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“ Not by
graceful and pleasing, and the instruments of flight towards heaven.
It has a character of humilityYet not I. This is the unvarying strain of the apostle. fleshly wisdom, but by the grace of God we have our conversation in the world. By the grace of God I am what I am ; and his grace which was bestowed upon me was not in vain; but I laboured more abundantly than they all : yet not I, but the grace of God which was with me. I have learned, in whatsoever state I am, therewith to be content. I know both how to be abased, and I know how to abound : everywhere and in all things I am instructed both to be full, and to be hungry; both to abound, and to suffer need: I can do all things through Christ who strengtheneth me."
Compare with this language the sentiments of the pagan philosophers. Take one as a specimen of the rest. Cicero says, “ We are justly applauded for virtue, and in virtue we rightly glory, which would not be the case if we had virtue as the gift of God, and not from ourselves. Did any person ever give thanks to God that he was a good man? No; but we thank him that we are rich, that
are honourable, that we are in health and safety.” Now this argues not only the most dreadful pride, but the grossest ignorance, and it would be easy to prove that goodness is much less from ourselves than anything else.
The material creation has not such degrees of dependence upon God as the animal; the animal world has not such degrees of dependence upon God as the rational: and rational beings have not such degrees of dependence upon God as pure and holy beings ; beings reconciled from rebellion, renewed from depravity, and preserved, all
weakness as they are, in the midst of temptation. Penetrate heaven—there they cast their crowns at the feet of their Deliverer, and acknowledge that if they reign at all, it is by mere favour. This disposition must enter us before we can enter heaven. " He that abaseth himself shall be exalted ; but he that exalteth himself shall be abased.” Dependence is the only proper condition of a creature, especially of a fallen creature, and the gospel is designed and adapted to produce self-annihilation, “ that no flesh should glory in His presence, but that, according as it is written, He that glorieth, let him glory in the Lord.”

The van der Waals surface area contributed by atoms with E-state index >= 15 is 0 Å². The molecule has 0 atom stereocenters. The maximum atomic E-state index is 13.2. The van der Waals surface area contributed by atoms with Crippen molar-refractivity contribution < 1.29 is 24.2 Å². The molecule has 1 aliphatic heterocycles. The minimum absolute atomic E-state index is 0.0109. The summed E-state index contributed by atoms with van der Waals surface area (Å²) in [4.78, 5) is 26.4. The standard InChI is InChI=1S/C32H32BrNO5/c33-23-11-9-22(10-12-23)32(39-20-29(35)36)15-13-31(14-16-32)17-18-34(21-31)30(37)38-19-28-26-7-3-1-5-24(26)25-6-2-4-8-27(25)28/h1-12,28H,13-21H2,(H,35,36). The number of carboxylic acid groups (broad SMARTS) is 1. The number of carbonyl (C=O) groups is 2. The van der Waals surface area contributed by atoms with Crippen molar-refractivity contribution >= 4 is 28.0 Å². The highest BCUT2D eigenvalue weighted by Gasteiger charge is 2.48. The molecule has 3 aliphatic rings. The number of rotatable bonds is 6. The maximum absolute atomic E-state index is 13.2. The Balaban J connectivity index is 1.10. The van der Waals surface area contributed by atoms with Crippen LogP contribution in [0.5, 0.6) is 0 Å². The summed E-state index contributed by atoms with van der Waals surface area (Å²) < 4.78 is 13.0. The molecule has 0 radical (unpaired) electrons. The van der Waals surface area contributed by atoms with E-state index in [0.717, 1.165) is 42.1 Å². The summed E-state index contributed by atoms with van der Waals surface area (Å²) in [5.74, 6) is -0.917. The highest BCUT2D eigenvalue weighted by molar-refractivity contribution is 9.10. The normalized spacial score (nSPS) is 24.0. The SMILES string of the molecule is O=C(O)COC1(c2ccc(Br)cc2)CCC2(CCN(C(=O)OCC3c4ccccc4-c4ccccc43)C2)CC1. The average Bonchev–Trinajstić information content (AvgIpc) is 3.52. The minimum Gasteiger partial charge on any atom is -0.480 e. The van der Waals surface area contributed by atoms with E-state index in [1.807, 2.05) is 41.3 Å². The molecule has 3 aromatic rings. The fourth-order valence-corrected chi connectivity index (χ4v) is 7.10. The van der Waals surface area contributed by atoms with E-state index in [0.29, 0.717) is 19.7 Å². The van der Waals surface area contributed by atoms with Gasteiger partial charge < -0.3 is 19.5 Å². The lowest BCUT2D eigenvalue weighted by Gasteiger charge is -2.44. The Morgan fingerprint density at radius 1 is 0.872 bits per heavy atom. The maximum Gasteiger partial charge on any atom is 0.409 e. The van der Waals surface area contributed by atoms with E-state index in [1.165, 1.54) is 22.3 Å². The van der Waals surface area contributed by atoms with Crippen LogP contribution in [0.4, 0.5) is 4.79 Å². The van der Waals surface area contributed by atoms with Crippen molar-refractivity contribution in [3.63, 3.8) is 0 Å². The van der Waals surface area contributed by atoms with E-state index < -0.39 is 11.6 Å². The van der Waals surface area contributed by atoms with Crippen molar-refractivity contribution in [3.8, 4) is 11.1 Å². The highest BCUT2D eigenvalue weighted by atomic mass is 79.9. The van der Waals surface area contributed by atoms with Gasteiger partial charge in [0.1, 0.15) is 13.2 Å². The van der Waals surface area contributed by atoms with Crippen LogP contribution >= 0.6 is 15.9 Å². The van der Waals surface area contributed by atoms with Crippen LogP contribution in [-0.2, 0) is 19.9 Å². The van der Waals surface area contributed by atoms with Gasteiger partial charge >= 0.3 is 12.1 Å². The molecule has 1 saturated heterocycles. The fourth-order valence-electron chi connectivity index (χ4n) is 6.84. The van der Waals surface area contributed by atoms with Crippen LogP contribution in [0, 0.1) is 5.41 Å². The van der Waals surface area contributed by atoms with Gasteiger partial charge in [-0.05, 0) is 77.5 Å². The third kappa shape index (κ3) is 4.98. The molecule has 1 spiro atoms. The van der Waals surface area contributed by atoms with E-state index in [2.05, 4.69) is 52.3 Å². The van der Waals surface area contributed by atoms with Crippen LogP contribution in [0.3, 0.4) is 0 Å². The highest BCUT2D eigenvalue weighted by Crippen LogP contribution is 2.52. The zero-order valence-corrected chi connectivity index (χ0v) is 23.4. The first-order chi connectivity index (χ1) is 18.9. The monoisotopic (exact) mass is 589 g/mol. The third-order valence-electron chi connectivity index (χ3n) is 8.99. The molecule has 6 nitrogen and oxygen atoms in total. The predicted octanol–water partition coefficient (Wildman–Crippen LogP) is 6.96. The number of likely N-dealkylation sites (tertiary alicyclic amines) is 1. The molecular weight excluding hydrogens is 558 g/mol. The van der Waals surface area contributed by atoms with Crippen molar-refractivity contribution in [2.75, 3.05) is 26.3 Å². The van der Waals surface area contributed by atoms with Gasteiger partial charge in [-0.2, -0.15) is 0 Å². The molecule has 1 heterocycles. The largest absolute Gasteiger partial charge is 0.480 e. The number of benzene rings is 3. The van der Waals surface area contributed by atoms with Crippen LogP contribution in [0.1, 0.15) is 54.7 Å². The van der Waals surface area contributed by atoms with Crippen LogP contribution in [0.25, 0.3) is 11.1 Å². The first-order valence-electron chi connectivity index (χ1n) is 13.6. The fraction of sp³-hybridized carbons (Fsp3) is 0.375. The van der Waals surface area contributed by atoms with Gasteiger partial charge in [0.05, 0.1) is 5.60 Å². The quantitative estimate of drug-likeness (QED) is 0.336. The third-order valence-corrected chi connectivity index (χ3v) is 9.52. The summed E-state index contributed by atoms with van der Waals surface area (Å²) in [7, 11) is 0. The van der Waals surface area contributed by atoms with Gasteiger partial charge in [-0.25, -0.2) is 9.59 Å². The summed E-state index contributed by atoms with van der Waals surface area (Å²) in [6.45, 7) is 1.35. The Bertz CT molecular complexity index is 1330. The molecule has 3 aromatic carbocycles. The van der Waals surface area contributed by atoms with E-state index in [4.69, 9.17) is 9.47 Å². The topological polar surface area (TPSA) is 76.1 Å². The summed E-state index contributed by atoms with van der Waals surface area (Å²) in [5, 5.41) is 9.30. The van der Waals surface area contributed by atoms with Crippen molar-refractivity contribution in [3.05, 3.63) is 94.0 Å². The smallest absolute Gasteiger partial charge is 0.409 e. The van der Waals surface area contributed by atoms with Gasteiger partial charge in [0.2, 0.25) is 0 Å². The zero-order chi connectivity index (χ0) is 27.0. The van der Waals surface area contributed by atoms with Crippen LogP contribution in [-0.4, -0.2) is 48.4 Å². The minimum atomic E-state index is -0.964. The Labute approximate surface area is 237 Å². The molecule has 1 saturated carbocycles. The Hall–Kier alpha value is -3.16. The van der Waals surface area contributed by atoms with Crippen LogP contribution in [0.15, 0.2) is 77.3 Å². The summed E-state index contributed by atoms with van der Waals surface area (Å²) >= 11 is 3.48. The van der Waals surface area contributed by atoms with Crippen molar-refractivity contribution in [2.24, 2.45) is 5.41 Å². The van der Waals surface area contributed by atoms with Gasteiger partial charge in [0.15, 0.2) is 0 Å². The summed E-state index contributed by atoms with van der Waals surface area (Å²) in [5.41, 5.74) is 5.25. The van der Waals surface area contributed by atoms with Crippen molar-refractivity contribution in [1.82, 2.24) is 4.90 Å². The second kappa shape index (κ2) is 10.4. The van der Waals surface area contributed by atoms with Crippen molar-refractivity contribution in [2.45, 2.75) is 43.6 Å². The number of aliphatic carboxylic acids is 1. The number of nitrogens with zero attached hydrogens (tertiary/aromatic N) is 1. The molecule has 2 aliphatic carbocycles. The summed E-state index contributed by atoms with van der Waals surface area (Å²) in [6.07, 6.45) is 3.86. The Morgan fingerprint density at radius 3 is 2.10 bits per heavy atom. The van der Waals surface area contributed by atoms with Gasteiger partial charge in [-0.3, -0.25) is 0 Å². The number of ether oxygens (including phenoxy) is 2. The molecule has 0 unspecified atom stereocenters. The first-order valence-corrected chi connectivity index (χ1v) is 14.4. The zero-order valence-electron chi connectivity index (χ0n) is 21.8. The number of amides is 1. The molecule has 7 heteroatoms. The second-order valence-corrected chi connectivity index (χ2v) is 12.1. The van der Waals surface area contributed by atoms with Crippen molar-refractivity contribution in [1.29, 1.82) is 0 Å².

Finally, it has a Christian character—but Christ liveth in me. This life is indeed formally in me; I am the subject of, but not the agent. It is not self-derived, nor self-maintained : but it comes from him, and is so perfectly sustained by him, that it seems better to say—not I live, but Christ liveth in me.
He has a sovereign empire of grace founded in his death, and he quickens whom he will. He is our life—not only as he procures it by redemption, but also as he produces it by regeneration; and he liveth in us as the sun lives in the garden, by his influence calling forth fragrance and fruits ; or as the soul lives in the body, actuating every limb, and penetrating every particle.
Let us, secondly, consider the grand influencing principle of this religion-It is the faith of the Son of God. “If you ask,” says the Christian, “ how it is that I live so differently from others, and so differently from my former self, here is the secret:- There is a faith which has immediately and entirely to do with the Son of God; of this faith I have been made the happy partaker, and in proportion as I can exercise this, I do wellthis brings me supplies from his boundless fulness ;, this places me in the strong-hold; this invigorates for duty; this alleviates affliction; this purifies the heart ; this overcomes the world; this does all. By faith I stand-by faith I walk; by faith I live—and the life that I now live in the flesh, I live by the faith of the Son of God.”
To explain this, it will be necessary to observe, that the communication of grace from Christ to maintain the divine life depends on union with him, and that of this union faith is the medium. Let me make this plain. It is well known that animal spirits and nervous juices are derived from the head to the body, but then it is only to that particular body that is united to it. And the same may be said of the vine: the vine conveys a prolific